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The Book Thief (movie)

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Uh, yeah, this was not the week for my hold on the film version of The Book Thief to come in. (See previous entry.) I watched it today because I wasn't sure how general interest it would be for my family. (It's rated PG-13 for its Nazi Germany theme.) It's based on the book by Markus Zusak, who I had the pleasure to hear speak at a SCBWI workshop in Munich one year. It's a hard book to read, but I think they did a nice job converting it to film.

The story: a German couple take in a little German girl whose mother can't care for her (the parents are communists and probably don't last long afterwards). The girl, Liesl, is illiterate at first, but has a book she swiped from the grave digger when her brother died on the train and was buried by the tracks. The new father, Hans Hubermann, teaches her to read with it, and gradually draws her out until she has a real family again. The mother, Rosa, takes a bit longer--she is rather sharp around the edges and has the most fantastically colorful vocabulary, besides. The next door neighbor boy, Rudy, befriends her as well, even as the other kids make fun of her for not knowing how to read. And somewhere in there, the Hubermanns take in a Jewish refugee, Max, who they hide out in the basement. The book is narrated by Death, so you know right off that most of them do not survive. It's about the horrible thing humans do to each other, and yet the truly heroic things they do in the face of adversity, as well.

The mayor makes a brief appearance in the movie, I couldn't help but be struck at how much he looks like Vladimir Putin. Argh. Why can't people just get along? Why can't they be nice to each other? Ukraine, Nigeria, even comments on internet articles. Is it so hard to leave other people's possession alone and respect their dignity and be kind?

The father in the movie, Hans, looked SO much like my Czech grandfather who I never met. Really, really striking similarities.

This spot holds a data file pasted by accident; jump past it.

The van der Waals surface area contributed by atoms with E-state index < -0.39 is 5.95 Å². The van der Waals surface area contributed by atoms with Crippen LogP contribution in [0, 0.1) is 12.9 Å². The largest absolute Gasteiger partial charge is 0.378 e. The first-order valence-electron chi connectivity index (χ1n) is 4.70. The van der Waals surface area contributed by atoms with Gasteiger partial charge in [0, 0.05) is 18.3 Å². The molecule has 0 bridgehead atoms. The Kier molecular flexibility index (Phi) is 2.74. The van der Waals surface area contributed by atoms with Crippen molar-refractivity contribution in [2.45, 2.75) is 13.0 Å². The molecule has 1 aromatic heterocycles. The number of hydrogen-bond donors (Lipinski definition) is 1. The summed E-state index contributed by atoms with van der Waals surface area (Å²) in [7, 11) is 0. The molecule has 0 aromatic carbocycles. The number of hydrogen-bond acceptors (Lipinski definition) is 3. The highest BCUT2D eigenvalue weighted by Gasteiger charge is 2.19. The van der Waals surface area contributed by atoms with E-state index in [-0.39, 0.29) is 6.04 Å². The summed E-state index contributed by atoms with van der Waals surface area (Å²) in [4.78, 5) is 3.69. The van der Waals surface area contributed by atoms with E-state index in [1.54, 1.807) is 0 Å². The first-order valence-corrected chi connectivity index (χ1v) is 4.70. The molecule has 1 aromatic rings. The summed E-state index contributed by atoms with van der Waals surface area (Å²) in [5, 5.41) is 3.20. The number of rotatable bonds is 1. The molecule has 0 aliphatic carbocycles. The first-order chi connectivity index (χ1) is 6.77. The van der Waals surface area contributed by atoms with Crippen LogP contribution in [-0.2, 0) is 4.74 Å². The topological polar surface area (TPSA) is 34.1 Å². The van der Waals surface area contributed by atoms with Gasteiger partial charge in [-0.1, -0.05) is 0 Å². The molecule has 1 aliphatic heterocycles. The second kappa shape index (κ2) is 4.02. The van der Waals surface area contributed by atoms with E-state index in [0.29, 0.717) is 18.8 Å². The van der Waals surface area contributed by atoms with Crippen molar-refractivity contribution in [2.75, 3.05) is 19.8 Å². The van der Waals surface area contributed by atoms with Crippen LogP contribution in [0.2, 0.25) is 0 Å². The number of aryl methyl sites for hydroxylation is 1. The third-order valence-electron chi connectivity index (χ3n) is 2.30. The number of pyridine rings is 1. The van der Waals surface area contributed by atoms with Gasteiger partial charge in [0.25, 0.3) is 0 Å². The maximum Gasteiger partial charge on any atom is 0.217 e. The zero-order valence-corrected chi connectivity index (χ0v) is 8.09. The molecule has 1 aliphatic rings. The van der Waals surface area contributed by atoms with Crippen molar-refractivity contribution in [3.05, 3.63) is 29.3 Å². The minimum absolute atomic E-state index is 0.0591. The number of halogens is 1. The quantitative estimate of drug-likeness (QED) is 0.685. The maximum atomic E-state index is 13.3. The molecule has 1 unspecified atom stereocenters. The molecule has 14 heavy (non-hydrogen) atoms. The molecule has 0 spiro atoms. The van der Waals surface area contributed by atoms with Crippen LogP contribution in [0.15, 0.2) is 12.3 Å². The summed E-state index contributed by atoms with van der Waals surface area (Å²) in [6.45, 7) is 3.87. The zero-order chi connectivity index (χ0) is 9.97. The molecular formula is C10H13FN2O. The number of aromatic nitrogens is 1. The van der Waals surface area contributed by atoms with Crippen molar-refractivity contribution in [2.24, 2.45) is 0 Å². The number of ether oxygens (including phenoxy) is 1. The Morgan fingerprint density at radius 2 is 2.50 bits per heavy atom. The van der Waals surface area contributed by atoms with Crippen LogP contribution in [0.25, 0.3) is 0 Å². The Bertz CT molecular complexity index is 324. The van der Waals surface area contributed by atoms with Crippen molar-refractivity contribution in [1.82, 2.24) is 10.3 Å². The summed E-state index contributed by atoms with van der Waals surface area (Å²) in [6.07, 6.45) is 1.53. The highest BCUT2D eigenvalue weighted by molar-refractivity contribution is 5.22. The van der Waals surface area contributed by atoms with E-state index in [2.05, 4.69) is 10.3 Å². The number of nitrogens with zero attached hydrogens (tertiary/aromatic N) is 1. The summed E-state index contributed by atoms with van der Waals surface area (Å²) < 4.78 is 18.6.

And I appreciated the use of German in the movie (which is mostly in English). They used German wherever they could get away with it, and a German accent whenever not, so your mind has the feel of German.

Still. I understand why my husband gets upset at seeing Nazi-era propaganda in the course of his German studies (he's a professor). I love that place. I love the people there. And the people now are very different than the ones who were present during the war. My sense is that today's Germans find racism and attacks on human dignity much more repugnant than Americans, at least if you look online. (Republican vs. Democrat, religious vs. not, race divides, etc.)

Overall, I'd say the film is well done, but the rating is accurate. Younger children who can handle made-up monsters would find this frightening (even though the violence is kept at a minimum, given the subject), plus the pace is a little slow and thoughtful. But now...now I definitely need something light and funny and completely meaningless, because I think I'm full up on my yearly quotient of sad.

Comments

( 2 comments — Leave a comment )
robinellen
May. 6th, 2014 10:49 pm (UTC)
I will admit I have a hard time reading about this era. I read a ton of WWII books when I was a teen (late teens), and I think I oversaturated myself. It's very frustrating to be reminded of how people are so determined to be 'us versus them.' :(
olmue
May. 7th, 2014 02:50 am (UTC)
You'd think that no one would ever want to repeat that again. And yet, horrible things happen every day (ahem, Nigeria).

Oh, yes, now I remember the other thing I was going to say about the film: IMDB says that there is only one swear word in the entire film. Um...whoa. Really?? There was one in English, but a whole ton in German. To me, who speaks German only as a second language, I know theoretically that calling someone a pig is one of the worst things you can do, but I have the gut feel of how it is in English--mildly insulting, but certainly not swearing. However, my sons who went to school in Germany understand it in the German way, and that word makes their ears feel like they're on fire. Just one of those funny things about profanity in your own language versus another one--you can never take someone else's swear words seriously.
( 2 comments — Leave a comment )

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